Amanda is gathering and compiling everyone’s tagging info and OE samples and sending tagging info to Linda Kappen, which will be passed on to David James along with OE samples.
It’ll be exciting to see how many of the tagged Brookings monarchs are observed at overwintering sites in CA! And I’m thrilled to have the opportunity to visit the overwintering grounds myself – for the first time in January!
Amanda is on the board of the Western Monarch Advocates, and the Land Trust is a proud sponsor of the Western Monarch Summit this coming January in Pacific Grove. To see some of the Land Trust’s monarch-related articles from this year, click here.
Why Amanda Cares about Monarch Conservation
When Amanda was a little girl, her parents took photos of her with butterflies, one in particular of a butterfly landing on her extended hand. To her, even as a child, these winged jewels were mesmerizing. Fast forward to Amanda’s late 20s and deliberation about graduate school that ended in decision after Amanda’s grandmother mailed her the photo of a butterfly perched on Amanda’s hand. This was a sign. And one that was compounded by a later chance encounter with a woman who was researching butterflies in the Tetons and Yellowstone. Amanda spent three summers chasing butterflies throughout the alpine meadows of the Greater Yellowstone Ecosystem for her master’s degree.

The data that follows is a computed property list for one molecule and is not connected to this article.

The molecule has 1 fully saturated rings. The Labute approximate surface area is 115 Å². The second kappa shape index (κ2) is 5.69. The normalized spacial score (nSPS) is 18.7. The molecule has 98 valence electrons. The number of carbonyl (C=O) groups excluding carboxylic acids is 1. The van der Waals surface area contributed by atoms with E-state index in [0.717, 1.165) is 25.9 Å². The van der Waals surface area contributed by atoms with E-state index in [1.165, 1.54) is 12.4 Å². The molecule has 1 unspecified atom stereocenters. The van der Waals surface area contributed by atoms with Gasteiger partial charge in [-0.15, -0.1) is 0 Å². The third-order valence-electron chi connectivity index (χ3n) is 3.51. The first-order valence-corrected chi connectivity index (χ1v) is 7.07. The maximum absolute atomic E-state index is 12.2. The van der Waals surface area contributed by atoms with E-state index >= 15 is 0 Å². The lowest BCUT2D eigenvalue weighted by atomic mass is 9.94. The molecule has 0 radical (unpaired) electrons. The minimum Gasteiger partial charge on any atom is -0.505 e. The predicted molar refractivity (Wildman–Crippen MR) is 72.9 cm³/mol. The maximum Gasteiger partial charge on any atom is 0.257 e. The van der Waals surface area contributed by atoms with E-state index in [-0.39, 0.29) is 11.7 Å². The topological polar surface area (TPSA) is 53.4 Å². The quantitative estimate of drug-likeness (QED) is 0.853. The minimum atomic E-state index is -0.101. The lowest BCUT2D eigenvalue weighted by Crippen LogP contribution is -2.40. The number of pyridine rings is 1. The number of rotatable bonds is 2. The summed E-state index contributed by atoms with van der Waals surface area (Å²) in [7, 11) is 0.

Fast forward again to the present day. Amanda is still mesmerized by these incredibly resilient creatures.
The reason I’m so passionate about monarchs in particular is because of all they symbolize from returning spirits of ancestors to one of the most intrepid migratory insects on our planet and the fact that WE CAN DO SOMETHING to help them. I think most of us feel completely helpless in the face of climate change and so many declining species populations. But I feel like it’s not too late to help the monarchs. We can plant native milkweed – anybody can! We can plant native pollinator-friendly plants that bloom April – Oct, we can STOP using pesticides, we can protect and conserve important overwintering grounds and migratory corridors.